SnapperGPS: Open Hardware and Software for Energy-Efficient, Low-Cost Wildlife Tracking
PI: Rogers, Alex
Department: Computer Science (BL)
Localisation with global navigation satellite systems (GNSS), e.g., the GPS, is used in many applications, including tracking of animals by wildlife conservationists. Snapshot GNSS is a technique that only requires milliseconds of satellite signals to infer the position of a receiver. This is ideal for low-power applications such as animal tracking. However, snapshot GNSS is not popular for wildlife tracking yet, mainly since there are only few existing systems, which suffer from high costs (>$3000 USD/unit) or poor reliability. To address this, we developed SnapperGPS, a fully open-source, low-cost, and low-power wildlife tracking system based on novel robust snapshot GNSS algorithms.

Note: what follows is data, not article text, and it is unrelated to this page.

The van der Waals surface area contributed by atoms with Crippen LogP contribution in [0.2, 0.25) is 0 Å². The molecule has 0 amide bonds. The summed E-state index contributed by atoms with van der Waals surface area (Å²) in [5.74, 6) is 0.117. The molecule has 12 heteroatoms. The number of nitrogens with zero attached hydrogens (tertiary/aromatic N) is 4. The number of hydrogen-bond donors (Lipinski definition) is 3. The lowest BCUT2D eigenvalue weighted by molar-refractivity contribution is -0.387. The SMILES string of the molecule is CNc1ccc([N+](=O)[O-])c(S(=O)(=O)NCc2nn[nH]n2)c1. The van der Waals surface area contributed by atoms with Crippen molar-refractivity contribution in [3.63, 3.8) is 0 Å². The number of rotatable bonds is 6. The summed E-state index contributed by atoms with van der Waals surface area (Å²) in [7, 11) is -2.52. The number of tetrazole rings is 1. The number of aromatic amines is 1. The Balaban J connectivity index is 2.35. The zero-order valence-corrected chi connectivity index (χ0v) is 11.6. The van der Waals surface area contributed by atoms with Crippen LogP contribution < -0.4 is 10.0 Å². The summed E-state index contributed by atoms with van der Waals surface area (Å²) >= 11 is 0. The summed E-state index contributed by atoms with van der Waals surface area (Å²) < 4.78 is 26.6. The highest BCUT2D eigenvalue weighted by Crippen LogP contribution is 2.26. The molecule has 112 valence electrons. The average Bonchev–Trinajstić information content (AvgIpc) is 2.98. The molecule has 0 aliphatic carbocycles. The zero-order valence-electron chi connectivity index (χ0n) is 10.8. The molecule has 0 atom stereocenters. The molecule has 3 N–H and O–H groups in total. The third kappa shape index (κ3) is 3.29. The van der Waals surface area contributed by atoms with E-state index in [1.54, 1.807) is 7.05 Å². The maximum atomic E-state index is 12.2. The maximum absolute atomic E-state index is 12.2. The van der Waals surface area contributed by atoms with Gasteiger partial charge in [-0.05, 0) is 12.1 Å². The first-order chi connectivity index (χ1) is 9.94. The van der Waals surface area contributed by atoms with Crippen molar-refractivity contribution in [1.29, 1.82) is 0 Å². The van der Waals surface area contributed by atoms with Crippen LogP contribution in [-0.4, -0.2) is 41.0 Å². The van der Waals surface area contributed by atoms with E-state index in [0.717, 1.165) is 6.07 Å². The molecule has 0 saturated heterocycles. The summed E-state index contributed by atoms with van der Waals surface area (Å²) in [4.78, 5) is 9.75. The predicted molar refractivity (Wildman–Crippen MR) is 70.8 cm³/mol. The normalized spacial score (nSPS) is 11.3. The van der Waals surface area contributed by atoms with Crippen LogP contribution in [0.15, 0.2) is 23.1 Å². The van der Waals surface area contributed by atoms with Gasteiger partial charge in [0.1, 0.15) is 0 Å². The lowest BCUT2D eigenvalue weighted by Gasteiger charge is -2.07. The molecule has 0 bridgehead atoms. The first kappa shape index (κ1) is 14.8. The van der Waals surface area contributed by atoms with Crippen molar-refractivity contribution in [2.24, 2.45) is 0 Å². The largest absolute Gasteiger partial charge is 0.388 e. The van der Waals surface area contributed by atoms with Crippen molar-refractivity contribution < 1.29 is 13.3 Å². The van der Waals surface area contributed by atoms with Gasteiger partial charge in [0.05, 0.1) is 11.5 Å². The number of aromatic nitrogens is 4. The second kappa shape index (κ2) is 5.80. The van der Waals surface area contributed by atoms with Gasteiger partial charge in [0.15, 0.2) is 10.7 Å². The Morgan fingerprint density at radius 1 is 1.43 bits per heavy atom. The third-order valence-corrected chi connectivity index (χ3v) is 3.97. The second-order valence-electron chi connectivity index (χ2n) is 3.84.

The component cost of the receiver is <$30 USD. It records very short low-resolution samples resulting in particularly low power consumption, outperforming existing systems. It runs for >1 year on a tiny 40 mAh battery. This enables
- Longer deployments on small animals that cannot carry bulky batteries,
- Tracking of marine animals that surface only briefly,
- Studies with larger sample sizes on the same budget, and
- Uptake of wildlife tracking by conservationists for whom costs were previously too high.
SnapperGPS has already been deployed on turtles and birds.
We are confident that SnapperGPS has all the properties needed to foster the wider adoption of snapshot GNSS for wildlife tracking and to bring the benefits of this technology to the community. However, we need to overcome some barriers. Specifically, we would use the grant to finance
- Adaptions of the system to specific use cases,
- Improved hardware that is even easier to deploy in the field, and
- Support of early adopters.
We would partner with the Arribada Initiative, known for its field-proven open-source tracking tags, as an advisor and multiplier. Furthermore, we would directly work with end-users (wildlife conservationists) to carry out show-case deployments and learn about their real-world challenges.